Chiming in on that thought, Outlook editor Ron Huisken writes that if the language of ASEAN centrality has meaning, then ASEAN must ‘move beyond quiet diplomacy’ to push the ‘giants toward a workable accommodation and a joint commitment to a more constructive regional security agenda’.

An assertive ASEAN, Huisken says, would ‘encourage, provoke, require—whatever the circumstances seem to require or allow—an earnest dialogue with and between the US and China on the preferred character of the region’.

As a small example of the problems in getting that earnest dialogue, the 2024 security outlook carries no contribution from China. That’s a repeat of last year, when for the first time in 15 years there was no chapter offering China’s view.

The absence suggests that the second track strategists of China’s CSCAP are cautious in writing about where China’s leader Xi Jinping is heading on the first track. A dark interpretation is that China is not interested in talking about stabilising the ‘rules-based system’ in the Asia–Pacific because Beijing views the ‘system’ as a euphemism for Western dominance. Certainly, that’s the Russian perspective offered in the CSCAP Outlook.

The chapter from by Ekaterina Koldunova, of the Moscow State Institute of International Relations, reports that the ‘political and military crisis in Ukraine’ and US and EU sanctions have ‘triggered transformative change’ in Russia’s foreign policy, security outlook and economy.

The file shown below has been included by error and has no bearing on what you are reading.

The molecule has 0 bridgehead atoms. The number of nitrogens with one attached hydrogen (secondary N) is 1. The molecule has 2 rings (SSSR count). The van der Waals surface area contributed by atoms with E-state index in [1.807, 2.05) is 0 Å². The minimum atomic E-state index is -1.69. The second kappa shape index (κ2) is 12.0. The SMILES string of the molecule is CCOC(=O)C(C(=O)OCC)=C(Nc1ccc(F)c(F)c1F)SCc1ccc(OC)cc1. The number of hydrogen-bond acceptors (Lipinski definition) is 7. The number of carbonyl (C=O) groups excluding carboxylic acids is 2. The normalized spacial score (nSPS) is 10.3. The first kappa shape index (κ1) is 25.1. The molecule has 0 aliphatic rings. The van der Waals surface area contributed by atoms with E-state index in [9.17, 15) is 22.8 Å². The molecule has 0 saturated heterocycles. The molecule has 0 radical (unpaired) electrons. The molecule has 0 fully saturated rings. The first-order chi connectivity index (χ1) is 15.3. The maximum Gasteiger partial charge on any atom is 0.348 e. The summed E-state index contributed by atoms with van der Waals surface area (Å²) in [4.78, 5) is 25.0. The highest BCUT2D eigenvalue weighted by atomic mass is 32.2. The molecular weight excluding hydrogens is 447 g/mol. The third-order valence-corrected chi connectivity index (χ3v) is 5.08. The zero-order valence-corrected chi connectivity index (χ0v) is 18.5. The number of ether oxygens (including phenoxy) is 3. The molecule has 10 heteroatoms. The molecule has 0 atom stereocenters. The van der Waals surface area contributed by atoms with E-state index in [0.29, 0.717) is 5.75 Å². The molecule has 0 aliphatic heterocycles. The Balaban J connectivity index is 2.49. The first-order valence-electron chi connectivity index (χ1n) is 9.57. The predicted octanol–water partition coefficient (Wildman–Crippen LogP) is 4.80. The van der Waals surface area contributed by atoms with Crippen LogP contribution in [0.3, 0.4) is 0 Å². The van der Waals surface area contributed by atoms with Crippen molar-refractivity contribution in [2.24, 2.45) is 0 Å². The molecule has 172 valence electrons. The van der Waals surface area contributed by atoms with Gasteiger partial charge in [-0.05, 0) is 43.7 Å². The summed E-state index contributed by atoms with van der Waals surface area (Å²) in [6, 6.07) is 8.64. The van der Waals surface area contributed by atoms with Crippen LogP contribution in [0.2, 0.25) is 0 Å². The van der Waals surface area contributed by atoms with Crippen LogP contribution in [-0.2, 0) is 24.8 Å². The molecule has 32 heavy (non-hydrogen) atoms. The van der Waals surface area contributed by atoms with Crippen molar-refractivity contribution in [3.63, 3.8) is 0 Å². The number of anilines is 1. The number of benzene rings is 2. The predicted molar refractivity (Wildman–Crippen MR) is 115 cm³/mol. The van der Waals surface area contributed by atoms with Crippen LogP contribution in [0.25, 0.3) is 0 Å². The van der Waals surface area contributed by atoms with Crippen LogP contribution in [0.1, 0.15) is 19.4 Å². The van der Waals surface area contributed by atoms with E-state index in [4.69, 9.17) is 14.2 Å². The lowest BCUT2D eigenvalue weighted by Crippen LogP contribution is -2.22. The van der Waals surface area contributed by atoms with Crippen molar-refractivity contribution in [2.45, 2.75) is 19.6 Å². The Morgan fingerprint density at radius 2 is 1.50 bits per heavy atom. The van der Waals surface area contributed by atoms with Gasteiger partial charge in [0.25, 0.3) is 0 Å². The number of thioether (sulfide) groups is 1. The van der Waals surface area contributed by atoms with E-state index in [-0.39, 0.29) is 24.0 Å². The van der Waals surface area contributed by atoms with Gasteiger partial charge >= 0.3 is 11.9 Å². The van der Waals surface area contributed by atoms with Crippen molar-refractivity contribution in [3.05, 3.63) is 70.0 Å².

‘In reality rather than just in words, Russian political and economic decision-makers finally became serious about developments in Asia, seeking opportunities to cooperate and addressing shortcomings in Russia’s relations with the region,’ Koldunova writes. Those who ‘cautioned that Russia’s pivot to Asia was a pivot to China’ got more evidence as relations with Japan and South Korea continued to deteriorate.

Western sanctions ‘galvanised’ Russia’s search for ‘alternative global governance instruments’, Koldunova judges, and Moscow sees the swing away from Western rules as the ‘hidden aspiration of many countries in Asia’.

The Asia–Pacific frets about the health of the international system and the weakening of rules. And the growing danger of conflict. The sleep-walking fear is the unintended clash that nobody wills but galvanises the will to fight.

Whatever hidden aspirations Asia may have, what it hears and fears is that tune by Thucydides.